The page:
ml Robles, one of three new Planning Board members appointed by the Boulder City Council in 2022, has lived, worked, and taught in Boulder for over 40 years. An architect who specializes in designing small homes and accessory dwelling units (ADUs), Robles also has served on the Boulder County Housing Commission, the Boulder County Cultural Council, and as the Newlands EcoPass program coordinator. Robles says she’s grateful to have been appointed to Planning Board, and the experience so far has been “awesome and humbling.”
Robles says she is invested in looking at the community and design implications of zoning changes in “a more holistic way.” As a young architect, she read Ian McHarg’s Design with Nature, which became “a guidepost to my seeing design as a holistic venture,” she says. Robles uses technology such as GIS to understand the contextual layers that influence a site, and considers patterns of topography, water, culture, and people. Other influences include Missing Middle Housing: Thinking Big and Building Small to Respond to Today’s Housing Crisis by Daniel Parolek, a book that she says “gave us language to talk about diversity, equity, and affordability.”
Development “must be held accountable for its social and climate implications,” Robles says. “I want to stand up for place-based equity–the land, trees, water, and other natural systems, which have no one to speak for them.” Robles says she tries to “look at the forces influencing a site, offer solutions, bring data, and create a meaningful conversation to craft outcomes that are supported by our Boulder Valley Comprehensive Plan (BVCP). It’s such a powerful document.”
Three of her favorite BVCP core values are commitments to 1) a culture of creativity and innovation; 2) compact and contiguous development and infill that support evolution to a more sustainable urban form, which she says is the basis of place-based equity; and 3) environmental stewardship and climate action.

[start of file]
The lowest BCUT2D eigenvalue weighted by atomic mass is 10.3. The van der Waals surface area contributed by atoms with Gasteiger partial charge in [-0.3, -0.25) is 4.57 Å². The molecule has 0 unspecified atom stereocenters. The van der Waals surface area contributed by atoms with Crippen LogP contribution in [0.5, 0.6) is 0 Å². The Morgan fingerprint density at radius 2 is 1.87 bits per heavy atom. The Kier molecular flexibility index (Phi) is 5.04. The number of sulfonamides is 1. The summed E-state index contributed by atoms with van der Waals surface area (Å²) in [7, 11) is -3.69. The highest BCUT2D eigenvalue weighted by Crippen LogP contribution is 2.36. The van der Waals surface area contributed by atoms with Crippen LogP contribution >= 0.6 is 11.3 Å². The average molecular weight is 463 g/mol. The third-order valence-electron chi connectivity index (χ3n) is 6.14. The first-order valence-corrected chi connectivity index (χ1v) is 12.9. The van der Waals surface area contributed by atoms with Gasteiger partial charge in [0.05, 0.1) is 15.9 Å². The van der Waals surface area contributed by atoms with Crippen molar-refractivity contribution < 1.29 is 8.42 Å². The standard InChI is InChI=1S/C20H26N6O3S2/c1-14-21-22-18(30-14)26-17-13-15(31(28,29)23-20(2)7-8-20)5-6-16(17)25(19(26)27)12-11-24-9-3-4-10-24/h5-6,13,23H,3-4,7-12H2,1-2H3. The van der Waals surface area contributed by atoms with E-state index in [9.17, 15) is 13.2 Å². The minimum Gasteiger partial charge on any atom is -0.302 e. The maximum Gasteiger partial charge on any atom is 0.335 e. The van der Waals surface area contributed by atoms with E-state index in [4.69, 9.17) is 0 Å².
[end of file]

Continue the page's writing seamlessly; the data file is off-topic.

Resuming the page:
Robles would like to see “zoning evolution” that “reconsiders how we use our land.” A “deep look at zoning could result in opportunities to meet our housing needs.” She’d like to see shopping malls with underused parking lots provide housing options. At the Base-Mar center at Baseline and Broadway, which is linked to transit and the federal labs jobs base, “missing middle housing options as a use-by-right in this zone could provide substantial housing in an amenity-rich neighborhood with infrastructure already in place.”
In her Planning Board application, Robles wrote: “Aside from public space, the largest land use on our zoning map is RL-1 [single-family residential], and if we are to substantially address infill and compact and contiguous development, we need to review this land use and especially its default to large-house use-by-right,” which makes infill and compact and contiguous development not possible.
As addendums to single-family homes in existing neighborhoods, ADUs more effectively use the infrastructure in amenity-rich neighborhoods that have public transportation, walkable and bikeable streets, water and sewers, and access to daily services, she says.
“We’re using the existing infrastructure for another small house,” as opposed to needing new infrastructure for a big new house or apartment building, which “make larger hits on the land,” she says. “There are so many wins when you build smaller. In a perfect world, I would flip it and make ADUs use-by-right and make big houses jump through the hoops that ADUs and smaller houses have to jump through now.”
Robles says she looks forward to the City’s ADU policy updates and believes that City Council “will advance the goals that all of them were elected on, which is making housing more affordable and equitable.”